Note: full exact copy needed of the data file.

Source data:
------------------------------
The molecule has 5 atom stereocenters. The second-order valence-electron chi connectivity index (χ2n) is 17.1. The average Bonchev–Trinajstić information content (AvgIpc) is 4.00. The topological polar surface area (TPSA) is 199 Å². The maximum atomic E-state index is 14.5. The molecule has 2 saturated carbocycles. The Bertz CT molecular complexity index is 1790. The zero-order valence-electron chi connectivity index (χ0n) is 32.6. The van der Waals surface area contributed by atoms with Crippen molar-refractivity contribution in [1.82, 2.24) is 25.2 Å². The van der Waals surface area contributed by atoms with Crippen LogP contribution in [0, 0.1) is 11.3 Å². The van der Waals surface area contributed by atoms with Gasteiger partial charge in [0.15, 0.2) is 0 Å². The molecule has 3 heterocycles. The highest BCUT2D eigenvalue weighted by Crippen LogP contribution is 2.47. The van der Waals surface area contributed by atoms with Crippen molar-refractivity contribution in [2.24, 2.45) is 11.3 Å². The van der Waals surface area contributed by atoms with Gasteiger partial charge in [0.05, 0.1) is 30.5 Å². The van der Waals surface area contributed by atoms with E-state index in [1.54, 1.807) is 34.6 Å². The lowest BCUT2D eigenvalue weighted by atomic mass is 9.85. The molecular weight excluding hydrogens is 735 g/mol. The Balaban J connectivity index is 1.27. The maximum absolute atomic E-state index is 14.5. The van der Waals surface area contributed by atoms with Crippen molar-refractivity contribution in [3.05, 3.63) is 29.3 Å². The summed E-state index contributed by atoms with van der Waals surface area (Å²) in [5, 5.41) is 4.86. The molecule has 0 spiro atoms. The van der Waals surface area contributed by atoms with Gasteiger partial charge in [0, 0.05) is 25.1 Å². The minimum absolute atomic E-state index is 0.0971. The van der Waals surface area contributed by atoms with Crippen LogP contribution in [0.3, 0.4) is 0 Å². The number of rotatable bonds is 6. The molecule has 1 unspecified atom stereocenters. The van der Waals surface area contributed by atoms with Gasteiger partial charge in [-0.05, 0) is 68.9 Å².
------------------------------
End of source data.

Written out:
The molecule has 5 atom stereocenters. The second-order valence-electron chi connectivity index (χ2n) is 17.1. The average Bonchev–Trinajstić information content (AvgIpc) is 4.00. The topological polar surface area (TPSA) is 199 Å². The maximum atomic E-state index is 14.5. The molecule has 2 saturated carbocycles. The Bertz CT molecular complexity index is 1790. The zero-order valence-electron chi connectivity index (χ0n) is 32.6. The van der Waals surface area contributed by atoms with Crippen molar-refractivity contribution in [1.82, 2.24) is 25.2 Å². The van der Waals surface area contributed by atoms with Crippen LogP contribution in [0, 0.1) is 11.3 Å². The van der Waals surface area contributed by atoms with Gasteiger partial charge in [0.15, 0.2) is 0 Å². The molecule has 3 heterocycles. The highest BCUT2D eigenvalue weighted by Crippen LogP contribution is 2.47. The van der Waals surface area contributed by atoms with Crippen molar-refractivity contribution in [2.24, 2.45) is 11.3 Å². The van der Waals surface area contributed by atoms with Gasteiger partial charge in [0.05, 0.1) is 30.5 Å². The van der Waals surface area contributed by atoms with E-state index in [1.54, 1.807) is 34.6 Å². The lowest BCUT2D eigenvalue weighted by atomic mass is 9.85. The molecular weight excluding hydrogens is 735 g/mol. The Balaban J connectivity index is 1.27. The maximum absolute atomic E-state index is 14.5. The van der Waals surface area contributed by atoms with Crippen molar-refractivity contribution in [3.05, 3.63) is 29.3 Å². The summed E-state index contributed by atoms with van der Waals surface area (Å²) in [5, 5.41) is 4.86. The molecule has 0 spiro atoms. The van der Waals surface area contributed by atoms with Gasteiger partial charge in [0, 0.05) is 25.1 Å². The minimum absolute atomic E-state index is 0.0971. The van der Waals surface area contributed by atoms with Crippen LogP contribution in [0.3, 0.4) is 0 Å². The number of rotatable bonds is 6. The molecule has 1 unspecified atom stereocenters. The van der Waals surface area contributed by atoms with Gasteiger partial charge in [-0.05, 0) is 68.9 Å².